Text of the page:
On 12 September (2008) DIGICEL was bestowed with the 'Organisational Human Rights Defender of the Year award for Papua New Guinea.' The interesting connection was that according to Archbishop of Port Moresby Sir Brian Barnes, "Digicel has provided affordable mobile communications across PNG, and sees this service as a basic right, improving the lives for the less well-off in this country [PNG].''

It's a case for what is internationally referred to as a 'right based approach to development. This seeks to integrate the norms and principles of human rights with policies and plans to promote development. Its basically a right that is composite in nature, and that which integrates civil and political rights with economic, social and cultural rights. These are human rights captured in the Covenant of Civil and Political Rights (1966), Covenant on Economic, Social and Cultural Rights (1966) and the Declaration on the Right to Development (1986). They have become 'soft law': not legally binding on states but generally accepted.

Is DIGICEL contributing to the realisation of a 'basic right'? I think so. It's a new entry to what is less known in our country as 'third generational rights'. Some of the other notable entries are: right to development, and environment, to name two. The first generational human rights are 'civil and political rights' while the second ones are 'economic, social and cultural.'

While discussions so far have failed to acknowledge that the Solomon TELEKOM monopoly case rests on legitimate legal allowances, certainly its role juxtaposed against the above DIGICEL award makes interesting discussions.

For the reader, SI does not have a 'competition policy', however, the Solomon Islands Consumer Protection Act 1996, has a 'Monopolisation' sub-section (Chapter 63 of the SI Constitution) and in its Article 29 (1), it stated that a 'trader .who is in a position substantially to control a market for goods or services shall not take advantage of the power in relation to that market. Either by to eliminate or substantially to damage a competitor in that market or in another market, to prevent the entry of a person into that market or into another market; or to deter or prevent a person from engaging in competitive behaviour in that market or in another market.'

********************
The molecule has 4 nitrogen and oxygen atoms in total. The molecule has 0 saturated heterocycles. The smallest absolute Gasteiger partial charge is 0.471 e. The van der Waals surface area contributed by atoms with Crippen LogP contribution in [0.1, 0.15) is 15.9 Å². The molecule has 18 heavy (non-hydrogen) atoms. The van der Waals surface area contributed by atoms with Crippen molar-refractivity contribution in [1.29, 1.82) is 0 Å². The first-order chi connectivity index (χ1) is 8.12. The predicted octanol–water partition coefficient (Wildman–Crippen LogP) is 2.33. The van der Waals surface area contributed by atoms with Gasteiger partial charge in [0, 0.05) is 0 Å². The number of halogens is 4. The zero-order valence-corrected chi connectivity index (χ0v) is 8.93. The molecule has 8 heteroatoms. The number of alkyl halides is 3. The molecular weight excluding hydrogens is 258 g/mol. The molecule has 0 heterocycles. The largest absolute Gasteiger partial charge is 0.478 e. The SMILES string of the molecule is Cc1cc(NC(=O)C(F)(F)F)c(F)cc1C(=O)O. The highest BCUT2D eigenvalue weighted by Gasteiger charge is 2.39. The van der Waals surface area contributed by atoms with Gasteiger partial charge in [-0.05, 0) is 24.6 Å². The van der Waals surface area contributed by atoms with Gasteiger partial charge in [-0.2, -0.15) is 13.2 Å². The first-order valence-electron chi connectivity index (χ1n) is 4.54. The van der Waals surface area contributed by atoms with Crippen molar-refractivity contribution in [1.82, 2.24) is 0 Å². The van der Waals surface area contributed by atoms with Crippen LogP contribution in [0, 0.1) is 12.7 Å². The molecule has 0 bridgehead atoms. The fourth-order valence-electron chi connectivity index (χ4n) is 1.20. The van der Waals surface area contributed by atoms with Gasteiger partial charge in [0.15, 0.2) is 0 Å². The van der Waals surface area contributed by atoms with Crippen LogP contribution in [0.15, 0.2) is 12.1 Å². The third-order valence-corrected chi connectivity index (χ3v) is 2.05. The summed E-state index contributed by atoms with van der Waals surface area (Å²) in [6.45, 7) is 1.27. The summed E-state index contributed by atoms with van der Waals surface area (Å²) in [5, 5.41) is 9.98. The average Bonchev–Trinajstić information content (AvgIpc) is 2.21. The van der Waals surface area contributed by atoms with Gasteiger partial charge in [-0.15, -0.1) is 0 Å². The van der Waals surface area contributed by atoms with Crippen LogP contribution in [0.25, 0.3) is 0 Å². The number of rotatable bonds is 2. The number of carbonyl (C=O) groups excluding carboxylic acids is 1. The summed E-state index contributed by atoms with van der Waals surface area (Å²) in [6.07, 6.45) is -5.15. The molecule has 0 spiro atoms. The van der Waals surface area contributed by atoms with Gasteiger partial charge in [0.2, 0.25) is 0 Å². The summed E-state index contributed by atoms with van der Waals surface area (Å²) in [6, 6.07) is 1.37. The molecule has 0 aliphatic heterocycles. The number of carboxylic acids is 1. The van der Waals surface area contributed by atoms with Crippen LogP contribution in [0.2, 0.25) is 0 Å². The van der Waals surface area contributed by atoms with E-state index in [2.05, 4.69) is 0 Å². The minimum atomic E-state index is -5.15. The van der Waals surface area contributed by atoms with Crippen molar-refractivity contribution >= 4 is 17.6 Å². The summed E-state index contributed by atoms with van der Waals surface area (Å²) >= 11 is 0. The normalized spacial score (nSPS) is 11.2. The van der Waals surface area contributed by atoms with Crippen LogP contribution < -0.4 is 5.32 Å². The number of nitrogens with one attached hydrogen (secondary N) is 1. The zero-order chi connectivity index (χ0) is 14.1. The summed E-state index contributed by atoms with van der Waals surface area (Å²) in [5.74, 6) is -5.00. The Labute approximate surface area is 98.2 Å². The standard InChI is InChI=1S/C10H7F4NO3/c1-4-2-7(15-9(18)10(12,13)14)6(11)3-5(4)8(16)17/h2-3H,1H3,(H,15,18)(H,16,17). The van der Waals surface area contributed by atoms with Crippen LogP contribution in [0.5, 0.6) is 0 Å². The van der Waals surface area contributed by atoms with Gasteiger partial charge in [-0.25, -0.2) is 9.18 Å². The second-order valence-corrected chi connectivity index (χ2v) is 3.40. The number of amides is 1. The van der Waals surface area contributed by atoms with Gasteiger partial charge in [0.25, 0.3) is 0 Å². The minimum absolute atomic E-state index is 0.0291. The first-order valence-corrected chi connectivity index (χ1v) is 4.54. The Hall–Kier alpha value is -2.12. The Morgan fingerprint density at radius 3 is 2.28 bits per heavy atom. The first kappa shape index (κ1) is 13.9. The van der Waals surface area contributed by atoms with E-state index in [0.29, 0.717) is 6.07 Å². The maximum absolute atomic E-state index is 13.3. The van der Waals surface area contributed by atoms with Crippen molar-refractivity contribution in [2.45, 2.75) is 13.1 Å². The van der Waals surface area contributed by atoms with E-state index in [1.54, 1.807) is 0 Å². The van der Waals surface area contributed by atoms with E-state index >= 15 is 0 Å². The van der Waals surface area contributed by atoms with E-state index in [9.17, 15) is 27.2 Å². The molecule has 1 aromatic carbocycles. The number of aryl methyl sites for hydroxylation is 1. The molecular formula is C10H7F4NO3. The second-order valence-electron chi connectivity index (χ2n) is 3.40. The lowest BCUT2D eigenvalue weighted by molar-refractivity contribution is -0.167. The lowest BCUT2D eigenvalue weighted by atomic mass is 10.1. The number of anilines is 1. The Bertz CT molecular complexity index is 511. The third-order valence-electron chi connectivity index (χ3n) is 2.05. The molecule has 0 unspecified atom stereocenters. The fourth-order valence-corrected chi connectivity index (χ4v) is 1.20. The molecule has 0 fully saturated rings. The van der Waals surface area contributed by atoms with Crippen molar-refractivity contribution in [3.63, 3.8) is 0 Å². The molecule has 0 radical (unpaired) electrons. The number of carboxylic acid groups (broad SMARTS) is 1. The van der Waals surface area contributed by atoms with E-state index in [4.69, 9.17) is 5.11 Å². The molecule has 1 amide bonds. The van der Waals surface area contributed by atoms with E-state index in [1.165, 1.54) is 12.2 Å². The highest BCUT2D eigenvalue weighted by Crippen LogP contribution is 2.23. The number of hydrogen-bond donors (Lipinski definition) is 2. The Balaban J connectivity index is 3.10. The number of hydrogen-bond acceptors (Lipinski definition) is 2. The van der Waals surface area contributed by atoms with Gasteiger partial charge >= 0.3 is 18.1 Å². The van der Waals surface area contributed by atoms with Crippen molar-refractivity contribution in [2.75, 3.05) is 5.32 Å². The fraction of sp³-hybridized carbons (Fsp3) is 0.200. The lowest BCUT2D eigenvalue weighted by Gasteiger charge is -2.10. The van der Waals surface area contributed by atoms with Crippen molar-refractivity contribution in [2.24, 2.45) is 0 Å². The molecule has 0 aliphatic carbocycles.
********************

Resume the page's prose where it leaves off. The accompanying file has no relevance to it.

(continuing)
Simply put, in the ordinary reading of the above, TELEKOM cannot 'prevent the entry of a person [DIGICEL] into the telecommunications market (service). Maybe. However, the legal breath from which it got the highly debated monopoly is the SI Telecommunications Act (Chapter 115, SI Constitution). Article 1 of the Act refers to the 'Telecommunication Authority' as the Controller of Posts and Telecommunications in Solomon Islands. This is the body that is mandated by law [Chap 115, Part II (4) (5)] to issue telecommunications license to investors in the telecommunication sector, and which on 17 November 2003, the SI government invoked to grant a fifteen years monopoly right to TELEKOM.

But all is not lost for SI-ders. The legal reason why DIGICEL has started talks with the current SIG regarding the TELEKOM license duration, was because in the above mentioned 'SI-TELEKOM monopoly document' by clause 13.6, a review of the exclusivity may be given to a company by the SIG 'within three months after the expiry of 5 years from the grant'. And the 'exclusivity issue' is solely a matter for the Telecommunications Authority and SIG to decide on. Simply put, by November 17 2008, this clause may allow for DIGICEL's entry. If SIG decides in the affirmative, by its legal reading, before 17 February 2009, DIGICEL will start its establishment in SI. These are my legal readings and I have the right to be wrong!

For the inquisitive reader, the High Court cases between the above two in Civil Case No. 394 (2006) and Civil Case No. 207 (2007) certainly make interesting reading.

Finally, by the end of 2008 SIG should table a bill for a 'Competition Policy Act' (PNG has one and established a Competition Commission in 2002). In 2009 DIGICEL may start to play an important role in the realisation of a basic right of SI-ders to affordable communication, and TELEKOM may see its legal right weathering away that it may have to compete for new rights.

I rest my case.